The Work - Life Balance isn’t the same for everyone
I saw an interesting post from my Twitter friend Alan Bleiweiss today. He recently became a big-wig at Click2Rank and wanted to implement a policy that would encourage people to get back home at a reasonable hour. He tweeted:
I really strive to foster a balanced life in my team. It’s why they’re no longer allowed to work past 7PM.
I am 100% on board with the idea of a life/work balance… for me.
My only concern is that everyone is different right?
It’s like working someplace that offers free coffee to employees - well so what, I don’t drink coffee, I drink a soda every morning. I’ve seen some workplaces offer a free massage - again, I don’t really want anyone touching me like that at work - so that doesn’t work for me.
What about the person who honestly loves their job. The idea of doing their work is what drives them out of bed every morning. They can’t wait to get to their desk. They love their customers! Why are you limiting them?
Are you limiting them because you don’t feel the same way? Because you need more “downtime” to recharge your batteries? Why not let people decide for themselves what that balance is?
I think for the vast majority of people, pushing them towards more time away from work is the right thing. I just don’t think you can do it across the board with no exceptions.
What do you think?
Andy Kenney at the News & Observer doesn’t get it
I saw a link to a News & Observer article in my Twitter stream this evening from Allison Campbell.
It was pointing to a story written by Andrew Kenney, a staff writer for the News & Observer in Raleigh, NC. What caught Allison’s eye was the opening line.
The most interesting part of the “… Triangle code monkeys…” line is, to us in the tech industry, we use it in a semi-disparaging way, so for someone who couldn’t even figure out how to add a hyperlink to the company name in the second paragraph, it’s border-line offensive.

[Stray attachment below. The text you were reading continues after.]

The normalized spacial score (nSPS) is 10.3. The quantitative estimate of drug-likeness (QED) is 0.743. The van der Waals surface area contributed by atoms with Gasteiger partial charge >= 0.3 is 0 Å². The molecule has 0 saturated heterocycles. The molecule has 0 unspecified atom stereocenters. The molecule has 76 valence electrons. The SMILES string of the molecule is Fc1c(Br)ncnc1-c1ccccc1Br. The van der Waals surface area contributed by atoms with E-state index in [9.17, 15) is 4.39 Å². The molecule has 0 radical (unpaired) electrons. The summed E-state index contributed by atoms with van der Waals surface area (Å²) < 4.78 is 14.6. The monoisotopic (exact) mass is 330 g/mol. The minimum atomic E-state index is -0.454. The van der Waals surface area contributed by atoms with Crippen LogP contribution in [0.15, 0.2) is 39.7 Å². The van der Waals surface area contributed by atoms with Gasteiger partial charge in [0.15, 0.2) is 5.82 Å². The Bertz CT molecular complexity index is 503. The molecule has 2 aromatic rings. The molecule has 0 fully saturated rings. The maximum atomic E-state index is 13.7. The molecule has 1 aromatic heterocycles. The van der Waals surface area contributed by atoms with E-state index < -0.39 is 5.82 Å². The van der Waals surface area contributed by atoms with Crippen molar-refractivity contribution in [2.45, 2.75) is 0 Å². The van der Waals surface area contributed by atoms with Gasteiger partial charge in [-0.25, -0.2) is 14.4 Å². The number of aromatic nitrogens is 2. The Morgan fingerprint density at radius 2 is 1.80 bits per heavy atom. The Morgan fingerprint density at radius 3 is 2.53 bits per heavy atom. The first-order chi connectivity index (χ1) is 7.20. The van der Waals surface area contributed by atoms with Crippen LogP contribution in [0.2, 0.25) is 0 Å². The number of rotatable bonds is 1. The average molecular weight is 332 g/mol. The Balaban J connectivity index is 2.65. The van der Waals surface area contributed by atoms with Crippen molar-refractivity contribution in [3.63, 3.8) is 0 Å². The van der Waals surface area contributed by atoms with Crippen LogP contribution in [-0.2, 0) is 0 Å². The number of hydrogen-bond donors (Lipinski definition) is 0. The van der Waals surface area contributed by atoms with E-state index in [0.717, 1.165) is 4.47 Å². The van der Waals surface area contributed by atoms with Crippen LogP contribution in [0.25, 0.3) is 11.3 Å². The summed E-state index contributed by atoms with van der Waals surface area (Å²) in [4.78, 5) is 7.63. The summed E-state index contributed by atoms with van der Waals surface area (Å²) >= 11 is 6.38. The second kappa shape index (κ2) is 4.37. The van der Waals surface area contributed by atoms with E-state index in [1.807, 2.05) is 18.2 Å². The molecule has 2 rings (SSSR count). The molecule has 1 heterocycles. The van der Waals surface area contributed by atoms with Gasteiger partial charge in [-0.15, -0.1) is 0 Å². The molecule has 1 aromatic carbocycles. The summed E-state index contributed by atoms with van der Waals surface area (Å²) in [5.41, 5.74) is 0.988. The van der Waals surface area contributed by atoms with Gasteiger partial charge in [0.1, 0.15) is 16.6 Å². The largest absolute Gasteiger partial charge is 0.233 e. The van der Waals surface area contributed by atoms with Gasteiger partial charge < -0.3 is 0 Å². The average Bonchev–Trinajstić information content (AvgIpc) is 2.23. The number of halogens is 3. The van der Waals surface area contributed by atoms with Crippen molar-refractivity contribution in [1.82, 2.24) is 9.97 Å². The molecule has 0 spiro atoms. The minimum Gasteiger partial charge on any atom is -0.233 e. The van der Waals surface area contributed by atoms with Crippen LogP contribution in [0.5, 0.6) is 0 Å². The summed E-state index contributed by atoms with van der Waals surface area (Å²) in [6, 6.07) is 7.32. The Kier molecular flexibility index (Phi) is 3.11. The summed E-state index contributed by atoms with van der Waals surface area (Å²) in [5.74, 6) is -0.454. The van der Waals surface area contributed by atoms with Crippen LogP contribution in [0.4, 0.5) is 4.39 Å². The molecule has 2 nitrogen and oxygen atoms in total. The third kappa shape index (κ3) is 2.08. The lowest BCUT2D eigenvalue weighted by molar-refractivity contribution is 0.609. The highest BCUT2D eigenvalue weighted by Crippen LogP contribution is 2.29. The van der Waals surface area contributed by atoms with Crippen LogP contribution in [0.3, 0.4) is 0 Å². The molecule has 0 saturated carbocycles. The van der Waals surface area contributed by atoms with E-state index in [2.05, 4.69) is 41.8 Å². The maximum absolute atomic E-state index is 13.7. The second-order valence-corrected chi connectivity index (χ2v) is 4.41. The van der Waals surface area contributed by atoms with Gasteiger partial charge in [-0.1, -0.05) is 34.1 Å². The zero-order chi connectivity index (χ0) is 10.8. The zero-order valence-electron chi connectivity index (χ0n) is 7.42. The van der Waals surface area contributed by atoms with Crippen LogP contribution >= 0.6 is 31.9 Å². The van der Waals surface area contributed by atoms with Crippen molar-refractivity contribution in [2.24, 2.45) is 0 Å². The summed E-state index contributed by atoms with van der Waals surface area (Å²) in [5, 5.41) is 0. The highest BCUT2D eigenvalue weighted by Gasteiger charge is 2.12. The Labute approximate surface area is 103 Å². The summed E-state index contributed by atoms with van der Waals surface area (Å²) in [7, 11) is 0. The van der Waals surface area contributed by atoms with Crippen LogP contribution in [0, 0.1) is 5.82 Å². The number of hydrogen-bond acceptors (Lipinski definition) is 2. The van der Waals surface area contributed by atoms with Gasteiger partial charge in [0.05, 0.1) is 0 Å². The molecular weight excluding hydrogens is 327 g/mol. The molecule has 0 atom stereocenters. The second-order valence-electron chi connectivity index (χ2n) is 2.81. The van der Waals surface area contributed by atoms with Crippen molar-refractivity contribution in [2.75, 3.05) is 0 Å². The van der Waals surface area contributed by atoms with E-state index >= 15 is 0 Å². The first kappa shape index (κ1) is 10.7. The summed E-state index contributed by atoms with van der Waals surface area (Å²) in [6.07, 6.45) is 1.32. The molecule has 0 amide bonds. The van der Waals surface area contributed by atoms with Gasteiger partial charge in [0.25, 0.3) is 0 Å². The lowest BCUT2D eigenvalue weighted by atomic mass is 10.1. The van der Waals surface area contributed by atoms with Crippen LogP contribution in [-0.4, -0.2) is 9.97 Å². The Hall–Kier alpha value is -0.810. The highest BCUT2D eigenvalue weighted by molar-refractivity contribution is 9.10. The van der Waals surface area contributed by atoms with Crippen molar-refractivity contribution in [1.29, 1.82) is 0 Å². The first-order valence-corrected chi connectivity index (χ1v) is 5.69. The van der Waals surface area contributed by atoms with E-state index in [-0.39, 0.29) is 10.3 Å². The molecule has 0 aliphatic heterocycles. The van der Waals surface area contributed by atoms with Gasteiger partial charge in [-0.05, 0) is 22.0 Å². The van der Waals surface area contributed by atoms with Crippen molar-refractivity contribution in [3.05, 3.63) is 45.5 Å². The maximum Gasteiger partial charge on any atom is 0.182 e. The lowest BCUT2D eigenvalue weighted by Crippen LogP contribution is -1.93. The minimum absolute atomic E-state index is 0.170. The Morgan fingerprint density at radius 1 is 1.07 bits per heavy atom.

How would Andy Kenney feel if someone wrote a story about him, and opened it like this:
Andy Kenney, a word monkey at the News & Observer, is trying to understand the new landscape for journalists.
I’m guessing he wouldn’t appreciate it.
Christmas photo shoot outside McClatchy Interactive
I’m losing faith in Craigslist
Tonight I took a quick peak at the ads on Craigslist to see if there was anything interesting out there.
I always take a look at the computer gigs and web jobs to see if there is anyone looking for some help.
In the past I’ve found some really cool people that way. A couple months ago, I ended up doing a gratis site for Johanna Greeson as she was finishing up her doctorate.
Over the past year I’ve noticed a couple things about Craigslist.
- Everyone wants something for nothing
- More scammers
How many ads for a full blown web presence that will probably take 100 man-hours to complete end with the phrase “… looking for a student who would like to add this to their portfolio”? Most of them.
Then the pay scale offered either says “negotiable” or “$8/hr”. Really, is that how much you value your entire web presence?
As far as scammers, I saw this ad for a Social Media Website:
Now looking for people that understand how social networking websites operate. New company that is poised to take the place of Facebook, MySpace, and Twitter has formed and needs new people to join as members. Don’t miss out on your piece of this company. Revenue sharing, bonuses, and commissions… 336-790-7148
Notice the omission of the word salary? Yeah, so did I. I decided to Google the phone number listed, shocker, more scams attached to 336-790-7148.
I now believe Seth Godin is right when he says Craigslist would be better if it charged $1.